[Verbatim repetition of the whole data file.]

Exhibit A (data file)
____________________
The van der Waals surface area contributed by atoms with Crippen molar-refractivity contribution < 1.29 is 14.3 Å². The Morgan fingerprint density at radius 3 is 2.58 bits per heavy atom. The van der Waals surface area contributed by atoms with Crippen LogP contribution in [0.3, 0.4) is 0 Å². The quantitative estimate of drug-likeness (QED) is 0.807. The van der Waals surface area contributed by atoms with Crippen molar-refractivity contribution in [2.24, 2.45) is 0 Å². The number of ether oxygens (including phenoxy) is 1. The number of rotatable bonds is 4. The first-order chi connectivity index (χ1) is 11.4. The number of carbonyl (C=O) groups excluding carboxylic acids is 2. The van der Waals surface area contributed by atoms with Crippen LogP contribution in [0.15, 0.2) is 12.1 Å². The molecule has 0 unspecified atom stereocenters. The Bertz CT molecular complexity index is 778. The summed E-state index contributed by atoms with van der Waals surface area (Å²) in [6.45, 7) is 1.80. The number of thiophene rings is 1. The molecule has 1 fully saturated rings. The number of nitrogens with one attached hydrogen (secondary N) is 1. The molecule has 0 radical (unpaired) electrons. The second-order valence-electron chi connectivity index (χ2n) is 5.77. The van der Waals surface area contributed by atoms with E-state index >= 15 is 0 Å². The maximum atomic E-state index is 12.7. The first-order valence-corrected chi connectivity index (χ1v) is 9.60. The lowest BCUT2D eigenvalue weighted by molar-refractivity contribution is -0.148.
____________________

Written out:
The van der Waals surface area contributed by atoms with Crippen molar-refractivity contribution < 1.29 is 14.3 Å². The Morgan fingerprint density at radius 3 is 2.58 bits per heavy atom. The van der Waals surface area contributed by atoms with Crippen LogP contribution in [0.3, 0.4) is 0 Å². The quantitative estimate of drug-likeness (QED) is 0.807. The van der Waals surface area contributed by atoms with Crippen molar-refractivity contribution in [2.24, 2.45) is 0 Å². The number of ether oxygens (including phenoxy) is 1. The number of rotatable bonds is 4. The first-order chi connectivity index (χ1) is 11.4. The number of carbonyl (C=O) groups excluding carboxylic acids is 2. The van der Waals surface area contributed by atoms with Crippen LogP contribution in [0.15, 0.2) is 12.1 Å². The molecule has 0 unspecified atom stereocenters. The Bertz CT molecular complexity index is 778. The summed E-state index contributed by atoms with van der Waals surface area (Å²) in [6.45, 7) is 1.80. The number of thiophene rings is 1. The molecule has 1 fully saturated rings. The number of nitrogens with one attached hydrogen (secondary N) is 1. The molecule has 0 radical (unpaired) electrons. The second-order valence-electron chi connectivity index (χ2n) is 5.77. The van der Waals surface area contributed by atoms with E-state index >= 15 is 0 Å². The maximum atomic E-state index is 12.7. The first-order valence-corrected chi connectivity index (χ1v) is 9.60. The lowest BCUT2D eigenvalue weighted by molar-refractivity contribution is -0.148.